Google’s Arts & Culture team launched its “Pocket Gallery” experiences in 2018 to allow AR-enabled smartphone users to view artwork from artists like Johannes Vermeer for the first time in history, including pieces that are usually inaccessible publicly. Today, the team announced that it’s making the entire series of Pocket Galleries available to anyone on the web.
The company’s original goal with Pocket Galleries was to digitally bring never-before-seen exhibitions straight to users in a 3D format. The new web expansion means that the galleries can now be viewed on desktop and on smartphones with or without AR capabilities, bringing even more visibility to the exhibitions.
“Simply open your favorite browser to discover all our Pocket Galleries in 3D. Take an art tour of the world in sound, go spelunking among some of the oldest paintings known to man at Chauvet Cave, marvel at miniatures scenes from ancient India, or discover the man of contradictions in Klimt vs. Klimt,” Joe Shepherd, the associate product manager at Google Arts & Culture, said in a blog post.
Users are now able to read about the history of certain artifacts and closely examine specific details in several artworks. In some galleries, an audio tour will guide users through the highlights of the exhibitions to offer historical context and other details.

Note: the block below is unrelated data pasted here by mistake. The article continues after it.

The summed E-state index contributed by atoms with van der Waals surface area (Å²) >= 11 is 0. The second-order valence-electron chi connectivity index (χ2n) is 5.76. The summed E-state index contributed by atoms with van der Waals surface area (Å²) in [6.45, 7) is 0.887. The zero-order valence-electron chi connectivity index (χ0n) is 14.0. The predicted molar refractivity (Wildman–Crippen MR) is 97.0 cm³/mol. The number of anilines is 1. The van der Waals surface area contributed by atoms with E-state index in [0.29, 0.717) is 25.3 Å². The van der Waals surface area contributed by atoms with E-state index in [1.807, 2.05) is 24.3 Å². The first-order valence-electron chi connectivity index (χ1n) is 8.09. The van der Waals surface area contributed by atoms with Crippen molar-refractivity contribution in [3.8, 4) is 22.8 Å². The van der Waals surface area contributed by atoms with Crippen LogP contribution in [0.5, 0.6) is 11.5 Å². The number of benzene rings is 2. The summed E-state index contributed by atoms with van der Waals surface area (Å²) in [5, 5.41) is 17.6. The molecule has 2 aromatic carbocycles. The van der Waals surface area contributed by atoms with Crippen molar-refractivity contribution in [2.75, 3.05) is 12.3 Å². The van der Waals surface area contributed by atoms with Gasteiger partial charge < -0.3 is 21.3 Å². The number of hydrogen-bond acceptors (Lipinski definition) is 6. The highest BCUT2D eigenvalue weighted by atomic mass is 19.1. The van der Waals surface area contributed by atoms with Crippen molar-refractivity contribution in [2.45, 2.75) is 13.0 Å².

Google is also introducing a new exhibition to the collection in collaboration with Réunion des musées nationaux – Grand Palais (Rmn-GP) in France. Users can now take a virtual guided tour to discover “maritime tales, stormy landscapes, and shores swathed in light.” The exhibition includes 40 marine masterpieces from the collections of the Palace of Versailles, the Louvre and other prominent European museums.
“We hope you’ll enjoy uncovering maritime mysteries through our latest gallery, and experiencing our full collection of cultural curiosities from the new perspective of Pocket Galleries on the web,” Shepherd said.